NOTE:  We are often asked, “Who are your candidates?”  As a 527 non-profit, progressive political organization, CTGCA cannot endorse or support candidates and that includes singling them out in our communications.  We exclusively recruit and prepare prospective candidates to make smart decisions about running including developing the policy and networks that will enable them to be successful.  Our allies fund, train, support and promote these women once they declare their candidacies.


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Ally Spotlight: California League of Conservation Voters and Leadership for a Clean Economy

Ca League of Conservation Voters leadership for a clean economy

By Antonia Madian

The drive for effective environmental legislators is strong in California, and no two organizations are more representative of that fact than Leadership for a Clean Economy (LCE) and the California League of Conservation Voters (CLCV). They share a common goal: getting candidates with proven environmental policy track records into office so that California can continue to set an example as one of the greenest economies in the world.


LCE and CLCV work closely together in, as Rachel Van Wert, of LCE, describes it, “a thriving ecosystem of environmental and clean economy groups.” LCE recruits candidates to run for office and helps elect those candidates, while CLCV endorses candidates. Together these two organizations cover a great deal of ground in advancing environmental policy candidates in the legislature.


Both Mike Young, of CLCV, and Van Wert stress the importance of a long-standing commitment to the environment in potential office holders. Young says that it’s not just about a candidate’s position on current issues that CLCV takes into account when considering an endorsement, but what they have done to demonstrate this commitment through actions both as a public official and as an individual. He says, “public and private lives tend to be good indicators of how they will perform in the legislature,” along with their voting record, and how they have worked with the environmental community in the past. Van Wert explains that LCE looks to recruit people who both understand environmental policy issues and have “made them a priority in their careers” as a whole. She says we need to make sure we are “electing champions,” because most democratic candidates can say the right things on climate issues, but may not follow through.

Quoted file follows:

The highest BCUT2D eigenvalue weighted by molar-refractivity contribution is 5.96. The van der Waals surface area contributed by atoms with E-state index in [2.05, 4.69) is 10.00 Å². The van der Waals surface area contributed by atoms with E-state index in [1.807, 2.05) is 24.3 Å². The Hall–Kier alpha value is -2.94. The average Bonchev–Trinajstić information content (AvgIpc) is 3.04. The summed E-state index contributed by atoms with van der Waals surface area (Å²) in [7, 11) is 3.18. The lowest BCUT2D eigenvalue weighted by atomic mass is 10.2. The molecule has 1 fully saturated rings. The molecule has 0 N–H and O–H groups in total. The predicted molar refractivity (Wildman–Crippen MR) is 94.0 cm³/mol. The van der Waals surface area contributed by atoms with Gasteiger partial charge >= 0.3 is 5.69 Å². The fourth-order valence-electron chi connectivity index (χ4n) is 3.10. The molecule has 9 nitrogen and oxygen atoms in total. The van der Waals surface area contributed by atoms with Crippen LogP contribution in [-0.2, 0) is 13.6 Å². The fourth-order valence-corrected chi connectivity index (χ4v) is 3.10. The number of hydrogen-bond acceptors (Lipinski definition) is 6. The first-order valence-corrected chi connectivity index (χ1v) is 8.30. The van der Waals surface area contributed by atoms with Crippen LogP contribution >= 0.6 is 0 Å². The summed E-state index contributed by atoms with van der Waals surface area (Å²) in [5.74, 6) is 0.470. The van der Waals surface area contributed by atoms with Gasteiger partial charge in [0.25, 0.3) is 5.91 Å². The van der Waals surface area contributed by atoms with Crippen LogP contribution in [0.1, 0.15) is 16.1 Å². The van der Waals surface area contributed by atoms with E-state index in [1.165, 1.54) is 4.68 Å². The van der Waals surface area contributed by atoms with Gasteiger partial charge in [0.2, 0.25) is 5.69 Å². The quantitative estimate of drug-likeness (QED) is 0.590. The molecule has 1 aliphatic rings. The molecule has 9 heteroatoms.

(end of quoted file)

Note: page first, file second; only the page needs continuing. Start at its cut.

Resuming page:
Here at close the gap CA, we emphasize how important 2016 is as our last year to put more women in the legislature due to the new term limits, and CLCV and LCE share our concerns with regards to their environmentally-policy-minded candidates. “2016 is our last opportunity to meaningfully shape the legislature before open seats dwindle,” notes Van Wert.


Both LCE and CLCV also recognize the importance of bringing environmentally-minded women into office. Young notes, “women legislators make very effective environmental legislators,” and that “it helps to have many different ways of thinking on complex issues like the environment, especially because public health and the environment tend to be more on the minds of women.” Van Wert says, “California’s premiere climate legislation, which has been exported to other states and the federal government, was written and passed by female legislators and has left a very important footprint.” Both Young and Van Wert provided several examples of female legislators who have had a huge impact on environmental policy while in office. Van Wert highlighted the work of State Senator Fran Pavley and former Assembly Women Nancy Skinner. Young agreed and also cited the critical environmental work of Speaker Toni Atkins.


Both Young and Van Wert are optimistic about the state of climate policy in California, but stress that there is a lot of work to be done. Young emphasizes that, despite having poor showings in recent electoral years, we still have “strong, progressive, and forward thinking leaders on climate change” in office now, like Atkins and Attorney General Kamala Harris, and that we have to continue to back these candidates. Van Wert says that we are fortunate in California to “not be a state of climate skeptics;” however, “if we aren’t systematically cultivating, recruiting, and supporting candidates who will be our best leaders on climate change, we won’t see progress.” Both Young and Van Wert highlight California’s place as a leader for climate policy both nationally and internationally, and note that we are setting a standard for how environmental legislation can be implemented worldwide.